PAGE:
Ridiculous not rigorous


Only fools go out with flu

By Alexandra Lachine, Arts and Entertainment Editor

Going to work or school while knowing that you have the flu is not rugged, it’s irresponsible. Contact with multiple vectors is what spreads the influenza virus so rapidly. (Image from wikimediacommons.org)

You know who you are. You wake up feeling lousy, clammy, have a sore throat and horrible cough. You wash down two ibuprofen with a tall glass of juice and are out the door for work.

The mere, seemingly ludicrous thought of taking a sick day burns into your mind perhaps stronger than the fever you do not yet know you’re running. God forbid you miss out on something that seems vital to your very existence at the time, or disappoint your boss or co-workers, so you push through the day by foolishly lying to yourself that it can’t be the flu.

Every year once colder temperatures set in, we all hear about people going to work or school with the flu, thereby spreading it to unsuspecting victims. According to the CDC, nearly 6,500 people have been hospitalized with the flu since October, many of them adults older than 50 and children younger than four. The agency also said 20 children have died during the current flu season.

Still going strong thanks to an early emergence, the 2017-2018 flu season has been abnormally awful, accompanied by far too many tragic cases of people, including otherwise healthy children, dying from it. This is nothing but perilous to healthcare systems and people that are already at higher risk for getting sick due to immune deficiencies.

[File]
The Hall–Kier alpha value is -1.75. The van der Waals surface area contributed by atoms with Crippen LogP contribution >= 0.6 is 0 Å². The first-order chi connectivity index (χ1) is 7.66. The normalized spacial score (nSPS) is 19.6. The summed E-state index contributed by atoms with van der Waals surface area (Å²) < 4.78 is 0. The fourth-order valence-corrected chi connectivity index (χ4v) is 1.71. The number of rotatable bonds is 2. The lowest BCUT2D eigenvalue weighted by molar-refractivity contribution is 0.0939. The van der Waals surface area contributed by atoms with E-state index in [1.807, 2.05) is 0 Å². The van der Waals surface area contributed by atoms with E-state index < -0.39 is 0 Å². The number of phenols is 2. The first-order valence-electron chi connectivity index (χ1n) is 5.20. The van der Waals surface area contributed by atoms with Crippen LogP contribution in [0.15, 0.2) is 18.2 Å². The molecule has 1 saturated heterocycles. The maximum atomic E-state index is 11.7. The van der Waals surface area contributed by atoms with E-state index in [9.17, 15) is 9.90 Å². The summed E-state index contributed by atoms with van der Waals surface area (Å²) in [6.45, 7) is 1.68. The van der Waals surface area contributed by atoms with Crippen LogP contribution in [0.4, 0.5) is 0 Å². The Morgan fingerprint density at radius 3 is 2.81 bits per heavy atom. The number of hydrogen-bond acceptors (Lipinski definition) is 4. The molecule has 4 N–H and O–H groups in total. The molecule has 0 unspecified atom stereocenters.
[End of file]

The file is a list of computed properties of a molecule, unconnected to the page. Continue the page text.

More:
Know the symptoms and be aware of your health. (Image from pinterest.co.uk)

Perhaps the silver lining to all this is that we as a society will finally realize that our work culture needs to take a backseat to our responsibility to not put others at risk. People have a civil duty to re-examine their powerfully egotistical urge to be physically present at work or school when they have a contagious illness.

It is also up to employers to re-evaluate policies and set examples for their employees, a simple, smart practice which will actually conserve money in the long run. The CDC estimates that the U.S. economy annually forfeits $16.3 billion in lost earnings because of the flu.

Employees and students deserve to know that self-care will be respected. A valid concern is the abuse of sick days, but far more people opt for the rugged persona that goes into class, work or both. It is the responsibility of every individual in society to think of all the people they interact with on a daily basis alone, recognizing that our actions and choices affect the health of others.

It may not always be easy to know when to make the call to stay home, but even the sudden onset of flu-like symptoms should send your red flag of contagion flying. Such distinguishable flu symptoms include extreme sore throat, fever, body aches, cough and severe fatigue.

Remember, if you have the flu but are not severely sick, avoid the emergency room at all costs as your virus will corrupt a greater number of vectors in this setting. Treatments include plenty of rest, antiviral prescription medications, drinking lots of clear fluids and isolation except to receive medical care.

If you absolutely refuse the practice of self-care for treating your flu, it is your duty to do it anyway for your neighbors.